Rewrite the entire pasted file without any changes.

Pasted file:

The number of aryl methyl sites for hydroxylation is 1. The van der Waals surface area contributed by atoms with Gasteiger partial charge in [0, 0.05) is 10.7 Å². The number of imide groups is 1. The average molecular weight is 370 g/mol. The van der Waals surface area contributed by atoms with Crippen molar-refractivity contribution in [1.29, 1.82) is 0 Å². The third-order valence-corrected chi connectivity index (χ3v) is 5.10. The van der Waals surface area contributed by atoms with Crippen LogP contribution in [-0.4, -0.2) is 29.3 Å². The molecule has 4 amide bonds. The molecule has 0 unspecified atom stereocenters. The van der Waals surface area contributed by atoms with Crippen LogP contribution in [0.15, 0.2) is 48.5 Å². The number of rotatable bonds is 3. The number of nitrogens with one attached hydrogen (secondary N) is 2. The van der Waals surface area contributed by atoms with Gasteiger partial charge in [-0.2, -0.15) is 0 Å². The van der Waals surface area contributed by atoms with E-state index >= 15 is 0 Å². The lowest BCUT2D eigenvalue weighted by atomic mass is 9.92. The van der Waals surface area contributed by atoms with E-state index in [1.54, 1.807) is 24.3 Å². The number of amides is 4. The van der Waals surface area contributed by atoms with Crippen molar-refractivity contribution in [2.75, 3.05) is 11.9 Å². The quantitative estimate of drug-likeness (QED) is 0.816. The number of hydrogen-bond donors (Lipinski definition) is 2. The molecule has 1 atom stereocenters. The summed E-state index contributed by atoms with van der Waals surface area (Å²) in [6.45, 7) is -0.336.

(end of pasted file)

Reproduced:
The number of aryl methyl sites for hydroxylation is 1. The van der Waals surface area contributed by atoms with Gasteiger partial charge in [0, 0.05) is 10.7 Å². The number of imide groups is 1. The average molecular weight is 370 g/mol. The van der Waals surface area contributed by atoms with Crippen molar-refractivity contribution in [1.29, 1.82) is 0 Å². The third-order valence-corrected chi connectivity index (χ3v) is 5.10. The van der Waals surface area contributed by atoms with Crippen LogP contribution in [-0.4, -0.2) is 29.3 Å². The molecule has 4 amide bonds. The molecule has 0 unspecified atom stereocenters. The van der Waals surface area contributed by atoms with Crippen LogP contribution in [0.15, 0.2) is 48.5 Å². The number of rotatable bonds is 3. The number of nitrogens with one attached hydrogen (secondary N) is 2. The van der Waals surface area contributed by atoms with Gasteiger partial charge in [-0.2, -0.15) is 0 Å². The van der Waals surface area contributed by atoms with E-state index >= 15 is 0 Å². The lowest BCUT2D eigenvalue weighted by atomic mass is 9.92. The van der Waals surface area contributed by atoms with E-state index in [1.54, 1.807) is 24.3 Å². The number of amides is 4. The van der Waals surface area contributed by atoms with Crippen molar-refractivity contribution in [2.75, 3.05) is 11.9 Å². The quantitative estimate of drug-likeness (QED) is 0.816. The number of hydrogen-bond donors (Lipinski definition) is 2. The molecule has 1 atom stereocenters. The summed E-state index contributed by atoms with van der Waals surface area (Å²) in [6.45, 7) is -0.336.